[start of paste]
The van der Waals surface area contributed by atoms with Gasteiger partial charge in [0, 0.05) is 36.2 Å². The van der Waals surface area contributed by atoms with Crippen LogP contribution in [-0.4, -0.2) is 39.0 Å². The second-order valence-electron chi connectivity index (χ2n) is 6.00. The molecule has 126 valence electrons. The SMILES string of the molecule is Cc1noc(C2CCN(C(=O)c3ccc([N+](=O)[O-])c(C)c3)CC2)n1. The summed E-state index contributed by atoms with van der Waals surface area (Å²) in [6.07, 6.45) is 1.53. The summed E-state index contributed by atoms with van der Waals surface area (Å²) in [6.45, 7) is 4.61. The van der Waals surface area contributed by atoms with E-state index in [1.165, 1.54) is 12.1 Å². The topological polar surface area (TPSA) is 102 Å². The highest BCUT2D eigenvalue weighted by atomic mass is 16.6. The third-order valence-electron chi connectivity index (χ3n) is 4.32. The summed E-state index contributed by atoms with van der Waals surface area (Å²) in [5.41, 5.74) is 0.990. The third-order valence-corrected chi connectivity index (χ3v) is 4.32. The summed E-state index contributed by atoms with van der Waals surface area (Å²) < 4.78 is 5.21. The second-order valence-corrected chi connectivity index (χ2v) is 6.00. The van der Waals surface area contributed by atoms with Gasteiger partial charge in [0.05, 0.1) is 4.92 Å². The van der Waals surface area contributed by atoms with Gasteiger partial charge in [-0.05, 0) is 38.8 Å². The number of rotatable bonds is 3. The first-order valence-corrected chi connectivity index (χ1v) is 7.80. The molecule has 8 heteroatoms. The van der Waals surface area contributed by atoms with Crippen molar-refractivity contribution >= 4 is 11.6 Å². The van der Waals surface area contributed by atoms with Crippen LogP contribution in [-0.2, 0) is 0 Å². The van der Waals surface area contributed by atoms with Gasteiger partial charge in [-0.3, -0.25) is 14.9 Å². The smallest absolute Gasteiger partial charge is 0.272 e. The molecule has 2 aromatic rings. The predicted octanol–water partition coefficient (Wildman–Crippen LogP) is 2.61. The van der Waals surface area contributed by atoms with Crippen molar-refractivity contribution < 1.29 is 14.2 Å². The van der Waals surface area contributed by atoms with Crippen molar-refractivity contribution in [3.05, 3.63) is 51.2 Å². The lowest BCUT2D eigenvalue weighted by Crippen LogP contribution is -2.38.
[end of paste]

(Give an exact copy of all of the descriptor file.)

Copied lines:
The van der Waals surface area contributed by atoms with Gasteiger partial charge in [0, 0.05) is 36.2 Å². The van der Waals surface area contributed by atoms with Crippen LogP contribution in [-0.4, -0.2) is 39.0 Å². The second-order valence-electron chi connectivity index (χ2n) is 6.00. The molecule has 126 valence electrons. The SMILES string of the molecule is Cc1noc(C2CCN(C(=O)c3ccc([N+](=O)[O-])c(C)c3)CC2)n1. The summed E-state index contributed by atoms with van der Waals surface area (Å²) in [6.07, 6.45) is 1.53. The summed E-state index contributed by atoms with van der Waals surface area (Å²) in [6.45, 7) is 4.61. The van der Waals surface area contributed by atoms with E-state index in [1.165, 1.54) is 12.1 Å². The topological polar surface area (TPSA) is 102 Å². The highest BCUT2D eigenvalue weighted by atomic mass is 16.6. The third-order valence-electron chi connectivity index (χ3n) is 4.32. The summed E-state index contributed by atoms with van der Waals surface area (Å²) in [5.41, 5.74) is 0.990. The third-order valence-corrected chi connectivity index (χ3v) is 4.32. The summed E-state index contributed by atoms with van der Waals surface area (Å²) < 4.78 is 5.21. The second-order valence-corrected chi connectivity index (χ2v) is 6.00. The van der Waals surface area contributed by atoms with Gasteiger partial charge in [0.05, 0.1) is 4.92 Å². The van der Waals surface area contributed by atoms with Gasteiger partial charge in [-0.05, 0) is 38.8 Å². The number of rotatable bonds is 3. The first-order valence-corrected chi connectivity index (χ1v) is 7.80. The molecule has 8 heteroatoms. The van der Waals surface area contributed by atoms with Crippen molar-refractivity contribution >= 4 is 11.6 Å². The van der Waals surface area contributed by atoms with Crippen LogP contribution in [-0.2, 0) is 0 Å². The van der Waals surface area contributed by atoms with Gasteiger partial charge in [-0.3, -0.25) is 14.9 Å². The smallest absolute Gasteiger partial charge is 0.272 e. The molecule has 2 aromatic rings. The predicted octanol–water partition coefficient (Wildman–Crippen LogP) is 2.61. The van der Waals surface area contributed by atoms with Crippen molar-refractivity contribution < 1.29 is 14.2 Å². The van der Waals surface area contributed by atoms with Crippen molar-refractivity contribution in [3.05, 3.63) is 51.2 Å². The lowest BCUT2D eigenvalue weighted by Crippen LogP contribution is -2.38.